The jeers didn't deter him. He kept the job a year, reading law books on his own as time allowed. Before he was twenty he had read all the works of William Blackstone, the British lawyer and judge whose principles helped shape the U.S. Constitution. In 1879 he received a one-year appointment to teach at a white school ten miles away in Prairie Mound. The pay was forty dollars a month, ten of which went for room and board. The youngest of his forty-five pupils was six and the oldest twenty-one. Teaching there gave John Pershing some of the first lessons in leadership that would one day play such an important role in shaping his character. The oldest student, two years older than Pershing, once bullied another student. As punishment Pershing told him he had to stay after school. Yet when class was over, he got up to leave with everyone else. Pershing flew off the platform at the front of the room where he stood to teach and planted himself inches from the student.

"I am here to run this school," he declared. "You will obey me or you will face the consequences," meaning a whipping with the switch that stood ever ready in the corner. The student backed down. Pershing accepted his responsibility to uphold the school standards and to make someone under him toe the line. The boy was bigger than he was, and the school board would probably have taken up such a discipline problem instead of forcing a young, inexperienced teacher to deal with it. None of that mattered. Pershing was in charge; he was responsible. Rules were rules; he'd given an order, and that was the end of it.

Another time a student's enraged father came to school with a shotgun. Pershing met him outside and challenged him to get off his horse, put down his gun, and the two of them would fight it out. They fought and Pershing won. Then he dressed the father's cuts. Again Pershing was in charge, saw his duty, and carried it out regardless of the circumstances.

To get to law school Pershing had to earn more money. To do that he had to get a better position, which meant earning a degree from a teacher's college. He spent the summer at the state teacher's school in Kirksville, then taught a second year in Prairie Mound, followed by another summer of schooling, and a third year teaching in 1881.

The summer of 1881, Pershing was back in Kirksville again, where his sister Elizabeth had also enrolled. Reading the newspaper one Saturday, he saw that there would be an exam to select a student from their congressional district for an appointment to the U.S. Military Academy at West Point, New York. He and Elizabeth, called Beth, talked about it. John had never considered a military career and didn't know much about the Academy except that great Civil War generals had gone there, including the senior commanders from both sides, Ulysses S. Grant and Robert E. Lee. That connection appealed to him, as did the fact that tuition was free to everyone who was admitted. He could get through college much faster if he didn't have to teach most of the year to pay for a few months of summer courses. Academy graduates also had guaranteed jobs as commissioned officers. The military commission meant less to him than the fact that a West Point education would make him a better teacher and, one day, a better lawyer. He imagined himself a leader in the lecture hall or the courtroom, not on the battlefield.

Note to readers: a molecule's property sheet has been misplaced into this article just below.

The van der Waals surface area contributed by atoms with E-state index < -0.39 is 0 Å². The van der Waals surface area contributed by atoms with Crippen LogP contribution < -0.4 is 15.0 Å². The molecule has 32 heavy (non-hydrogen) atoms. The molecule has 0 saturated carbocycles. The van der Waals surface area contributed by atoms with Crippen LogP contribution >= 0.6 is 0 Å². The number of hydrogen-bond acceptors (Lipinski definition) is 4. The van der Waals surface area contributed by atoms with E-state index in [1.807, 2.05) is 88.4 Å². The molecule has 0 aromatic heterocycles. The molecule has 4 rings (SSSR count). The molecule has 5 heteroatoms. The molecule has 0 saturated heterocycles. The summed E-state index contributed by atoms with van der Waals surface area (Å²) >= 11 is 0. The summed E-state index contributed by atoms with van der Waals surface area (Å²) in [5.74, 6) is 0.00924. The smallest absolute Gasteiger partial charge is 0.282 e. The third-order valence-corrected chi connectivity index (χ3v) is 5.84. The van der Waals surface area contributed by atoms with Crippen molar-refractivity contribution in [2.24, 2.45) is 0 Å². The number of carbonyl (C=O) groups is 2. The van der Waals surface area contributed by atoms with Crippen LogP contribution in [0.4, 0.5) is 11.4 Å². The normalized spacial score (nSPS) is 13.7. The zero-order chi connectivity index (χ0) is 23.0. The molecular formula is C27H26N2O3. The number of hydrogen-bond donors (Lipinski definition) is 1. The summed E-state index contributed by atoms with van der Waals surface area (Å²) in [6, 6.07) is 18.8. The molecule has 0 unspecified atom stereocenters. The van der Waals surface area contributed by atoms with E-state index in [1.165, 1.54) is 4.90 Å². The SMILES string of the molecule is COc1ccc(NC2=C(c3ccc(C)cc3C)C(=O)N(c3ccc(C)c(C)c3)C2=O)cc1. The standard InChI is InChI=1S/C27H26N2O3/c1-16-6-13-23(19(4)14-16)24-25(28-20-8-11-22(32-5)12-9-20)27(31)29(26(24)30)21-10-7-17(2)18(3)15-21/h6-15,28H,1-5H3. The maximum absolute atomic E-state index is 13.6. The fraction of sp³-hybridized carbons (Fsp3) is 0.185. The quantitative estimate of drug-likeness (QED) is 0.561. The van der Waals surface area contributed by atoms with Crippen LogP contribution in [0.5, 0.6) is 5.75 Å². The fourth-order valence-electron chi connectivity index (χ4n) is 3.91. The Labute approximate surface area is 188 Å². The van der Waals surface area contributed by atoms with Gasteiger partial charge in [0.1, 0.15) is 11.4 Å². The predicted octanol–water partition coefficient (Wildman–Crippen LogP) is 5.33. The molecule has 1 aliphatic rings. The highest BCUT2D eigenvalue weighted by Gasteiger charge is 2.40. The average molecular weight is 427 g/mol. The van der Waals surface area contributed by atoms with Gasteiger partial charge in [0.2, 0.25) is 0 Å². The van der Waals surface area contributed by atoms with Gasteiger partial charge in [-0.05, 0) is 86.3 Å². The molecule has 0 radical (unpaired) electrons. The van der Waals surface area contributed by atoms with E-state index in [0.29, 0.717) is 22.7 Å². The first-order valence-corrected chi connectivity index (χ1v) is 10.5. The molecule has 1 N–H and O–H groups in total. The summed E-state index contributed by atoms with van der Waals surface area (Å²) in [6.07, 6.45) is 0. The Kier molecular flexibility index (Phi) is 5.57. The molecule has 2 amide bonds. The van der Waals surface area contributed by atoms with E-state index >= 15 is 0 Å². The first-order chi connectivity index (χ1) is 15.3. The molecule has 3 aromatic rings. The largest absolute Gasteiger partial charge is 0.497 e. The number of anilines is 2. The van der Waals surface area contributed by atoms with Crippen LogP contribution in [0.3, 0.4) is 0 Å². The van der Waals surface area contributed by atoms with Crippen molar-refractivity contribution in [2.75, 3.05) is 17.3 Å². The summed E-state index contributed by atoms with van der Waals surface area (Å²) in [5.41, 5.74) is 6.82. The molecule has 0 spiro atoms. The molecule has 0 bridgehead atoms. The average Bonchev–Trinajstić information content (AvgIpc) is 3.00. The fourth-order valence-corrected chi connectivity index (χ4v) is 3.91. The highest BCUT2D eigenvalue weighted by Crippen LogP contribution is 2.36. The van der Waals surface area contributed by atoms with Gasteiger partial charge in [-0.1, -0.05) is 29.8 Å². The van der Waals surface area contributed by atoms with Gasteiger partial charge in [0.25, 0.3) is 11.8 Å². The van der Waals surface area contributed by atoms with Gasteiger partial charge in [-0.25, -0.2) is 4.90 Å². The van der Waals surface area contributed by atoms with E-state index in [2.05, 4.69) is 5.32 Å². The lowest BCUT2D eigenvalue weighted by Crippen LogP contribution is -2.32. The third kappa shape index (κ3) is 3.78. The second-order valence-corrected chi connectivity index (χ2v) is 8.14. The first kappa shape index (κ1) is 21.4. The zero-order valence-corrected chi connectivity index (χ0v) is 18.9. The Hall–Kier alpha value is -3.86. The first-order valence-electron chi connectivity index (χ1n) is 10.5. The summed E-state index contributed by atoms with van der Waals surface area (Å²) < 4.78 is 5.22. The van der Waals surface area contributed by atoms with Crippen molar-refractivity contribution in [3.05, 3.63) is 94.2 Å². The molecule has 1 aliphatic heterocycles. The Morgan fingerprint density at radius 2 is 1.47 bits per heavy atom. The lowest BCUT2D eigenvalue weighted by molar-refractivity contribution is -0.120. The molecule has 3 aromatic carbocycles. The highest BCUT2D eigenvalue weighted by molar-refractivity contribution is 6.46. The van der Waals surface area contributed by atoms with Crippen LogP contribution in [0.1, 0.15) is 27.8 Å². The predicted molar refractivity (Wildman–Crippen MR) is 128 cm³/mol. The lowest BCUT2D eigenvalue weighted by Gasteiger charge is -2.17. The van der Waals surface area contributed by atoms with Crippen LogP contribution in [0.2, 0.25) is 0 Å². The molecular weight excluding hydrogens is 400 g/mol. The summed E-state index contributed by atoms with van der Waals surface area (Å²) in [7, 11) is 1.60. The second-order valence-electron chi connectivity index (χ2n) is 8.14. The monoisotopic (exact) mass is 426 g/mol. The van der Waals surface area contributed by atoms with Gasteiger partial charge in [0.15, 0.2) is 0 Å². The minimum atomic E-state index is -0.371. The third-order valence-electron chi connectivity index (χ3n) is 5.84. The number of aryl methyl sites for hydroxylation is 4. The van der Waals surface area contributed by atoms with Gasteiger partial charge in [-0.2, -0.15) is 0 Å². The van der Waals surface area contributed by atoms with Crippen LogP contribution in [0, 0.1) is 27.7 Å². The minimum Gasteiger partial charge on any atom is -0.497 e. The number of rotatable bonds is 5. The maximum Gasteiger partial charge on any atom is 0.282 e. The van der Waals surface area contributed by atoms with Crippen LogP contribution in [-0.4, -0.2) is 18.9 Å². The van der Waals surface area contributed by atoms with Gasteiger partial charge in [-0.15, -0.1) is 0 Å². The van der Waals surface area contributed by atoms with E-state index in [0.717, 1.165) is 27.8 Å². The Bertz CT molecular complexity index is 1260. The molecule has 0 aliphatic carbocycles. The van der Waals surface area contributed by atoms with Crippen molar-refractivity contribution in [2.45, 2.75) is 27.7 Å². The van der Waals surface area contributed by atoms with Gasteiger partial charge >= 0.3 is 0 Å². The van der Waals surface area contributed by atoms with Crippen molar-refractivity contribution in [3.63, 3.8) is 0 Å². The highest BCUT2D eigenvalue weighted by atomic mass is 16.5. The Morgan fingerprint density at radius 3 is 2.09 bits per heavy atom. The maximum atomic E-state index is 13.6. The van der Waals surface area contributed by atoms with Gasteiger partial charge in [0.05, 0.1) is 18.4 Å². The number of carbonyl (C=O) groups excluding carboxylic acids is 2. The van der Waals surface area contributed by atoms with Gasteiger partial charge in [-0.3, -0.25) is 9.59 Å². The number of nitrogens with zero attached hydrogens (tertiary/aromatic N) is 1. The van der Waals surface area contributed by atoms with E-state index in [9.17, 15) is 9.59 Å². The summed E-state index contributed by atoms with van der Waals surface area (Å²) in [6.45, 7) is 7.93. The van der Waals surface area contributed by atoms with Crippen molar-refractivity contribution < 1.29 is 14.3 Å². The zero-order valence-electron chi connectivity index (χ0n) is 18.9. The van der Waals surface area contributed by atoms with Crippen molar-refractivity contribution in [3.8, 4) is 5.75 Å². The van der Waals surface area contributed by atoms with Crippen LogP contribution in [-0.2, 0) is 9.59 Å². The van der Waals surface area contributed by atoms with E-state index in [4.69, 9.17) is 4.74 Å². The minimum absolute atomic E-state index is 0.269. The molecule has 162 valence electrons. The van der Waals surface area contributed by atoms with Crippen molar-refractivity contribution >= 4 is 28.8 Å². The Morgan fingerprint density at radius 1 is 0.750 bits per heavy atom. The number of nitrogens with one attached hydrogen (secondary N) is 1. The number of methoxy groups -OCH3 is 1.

John's sister encouraged him to apply and helped him study for the local admissions tests. Eighteen candidates gathered in Trenton, Missouri, to compete for the honor of applying to West Point from their district. Through a battery of written and oral exams, students were eliminated until only two were left. The examiner asked the other applicant to explain the function of the infinitive in the sentence "I love to study." He got it wrong. Then it was John Pershing's turn. He correctly answered that the infinitive "to study" is the object of the verb.

When his mother heard that John had won the competition and would take the admissions test at West Point, she was proud of her son. Until then she hadn't realized, though, that graduates from the Academy had to serve in the army. When she heard the truth, it made her anxious to think her firstborn would be traveling out of state for the first time in his life to go to college and then become a lieutenant in the army. It would have eased her motherly burden if, like her son and most of the rest of the country, she had believed American soldiers would not go to war again in the foreseeable future. What was there to fight about? The country had knit itself back together after the Civil War, its boundaries stretched from coast to coast, and its borders with Mexico on the south and British Canada on the north were peaceful and secure. Oceans separated it from other foreign powers to the east and west. About the only fighting on the horizon was against Indians as settlers continued pouring westward and crowding them off their traditional homelands. Still, Mrs. Pershing sensed looming war and worried.